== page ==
Researchers are now thinking differently on the potential for colonizing Mars.
By the time oxygenic photosynthesis evolved on Earth, Mars had been a hyperarid, frozen desert with a surface bombarded by high-energy solar and cosmic radiation for more than a billion years, and as a result, photosynthetic surface life may never have occurred on Mars. Nature Geoscience
Their abstract leads on to suggest that our scientists should focus research below ground and search for evidence of life in the hydrothermal environment that NASA now think exists following NASA’s Mars Exploration Rover Spirit discovery in 2008.
Should these theories be proved, it is thought that colonization of our nearest planet could be supported underground.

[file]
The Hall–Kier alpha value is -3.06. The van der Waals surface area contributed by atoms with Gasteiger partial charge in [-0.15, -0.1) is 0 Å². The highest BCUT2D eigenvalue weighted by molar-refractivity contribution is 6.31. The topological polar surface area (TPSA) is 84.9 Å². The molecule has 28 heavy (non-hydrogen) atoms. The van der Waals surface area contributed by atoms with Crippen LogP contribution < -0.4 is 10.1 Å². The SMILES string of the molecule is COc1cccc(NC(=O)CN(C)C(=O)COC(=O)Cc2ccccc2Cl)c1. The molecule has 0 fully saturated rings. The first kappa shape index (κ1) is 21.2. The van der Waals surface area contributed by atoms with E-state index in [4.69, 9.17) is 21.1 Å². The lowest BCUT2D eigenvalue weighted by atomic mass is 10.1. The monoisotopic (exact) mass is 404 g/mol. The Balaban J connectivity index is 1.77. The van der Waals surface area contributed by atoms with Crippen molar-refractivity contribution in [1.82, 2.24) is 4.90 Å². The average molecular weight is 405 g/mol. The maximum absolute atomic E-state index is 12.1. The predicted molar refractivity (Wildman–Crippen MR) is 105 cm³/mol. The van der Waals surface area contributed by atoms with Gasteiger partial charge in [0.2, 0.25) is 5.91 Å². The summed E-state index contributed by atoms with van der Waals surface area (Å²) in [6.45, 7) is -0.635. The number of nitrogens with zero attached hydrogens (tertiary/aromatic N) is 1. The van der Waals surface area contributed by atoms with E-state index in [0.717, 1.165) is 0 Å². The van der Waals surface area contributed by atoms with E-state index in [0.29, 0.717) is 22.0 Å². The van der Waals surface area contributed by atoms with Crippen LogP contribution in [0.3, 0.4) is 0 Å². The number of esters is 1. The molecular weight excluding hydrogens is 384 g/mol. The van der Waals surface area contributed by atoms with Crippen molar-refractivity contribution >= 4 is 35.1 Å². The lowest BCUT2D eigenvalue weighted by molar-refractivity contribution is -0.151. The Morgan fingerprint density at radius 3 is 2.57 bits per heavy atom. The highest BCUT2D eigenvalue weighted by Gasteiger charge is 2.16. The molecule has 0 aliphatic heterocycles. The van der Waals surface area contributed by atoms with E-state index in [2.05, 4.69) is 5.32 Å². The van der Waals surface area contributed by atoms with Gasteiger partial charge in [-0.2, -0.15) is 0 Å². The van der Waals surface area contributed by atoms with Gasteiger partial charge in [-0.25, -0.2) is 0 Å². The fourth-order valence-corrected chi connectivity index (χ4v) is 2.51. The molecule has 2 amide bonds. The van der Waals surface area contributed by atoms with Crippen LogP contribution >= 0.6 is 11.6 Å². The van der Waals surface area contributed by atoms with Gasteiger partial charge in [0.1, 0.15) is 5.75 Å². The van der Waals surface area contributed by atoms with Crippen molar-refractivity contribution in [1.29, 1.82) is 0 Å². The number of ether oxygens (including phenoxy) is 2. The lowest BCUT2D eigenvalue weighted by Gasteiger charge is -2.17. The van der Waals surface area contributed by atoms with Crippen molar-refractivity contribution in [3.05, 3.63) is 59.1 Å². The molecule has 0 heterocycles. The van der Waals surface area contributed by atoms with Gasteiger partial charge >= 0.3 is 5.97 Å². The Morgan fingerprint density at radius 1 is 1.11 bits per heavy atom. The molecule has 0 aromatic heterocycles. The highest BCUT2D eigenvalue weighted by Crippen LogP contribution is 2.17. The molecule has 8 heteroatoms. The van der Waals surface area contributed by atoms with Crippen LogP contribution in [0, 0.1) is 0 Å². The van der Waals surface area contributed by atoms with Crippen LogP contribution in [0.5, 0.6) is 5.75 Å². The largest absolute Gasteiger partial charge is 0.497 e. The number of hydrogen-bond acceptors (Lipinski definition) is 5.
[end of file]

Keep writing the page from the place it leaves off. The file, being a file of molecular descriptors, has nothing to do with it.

Perhaps we should explore that concept closer to home first?
Mars Exploration Rover Spirit
In 2008, NASA scientists found signs that water may have existed on Mars in hydrothermal vents similar to those discovered in 1977 near the Galapagos Islands. If confirmed, these vents could have the potential for preserved traces of life.
“Scientists first discovered hydrothermal vents in 1977 while exploring an oceanic spreading ridge near the Galapagos Islands. To their amazement, the scientists also found that the hydrothermal vents were surrounded by large numbers of organisms that had never been seen before.”
Read the Nature article here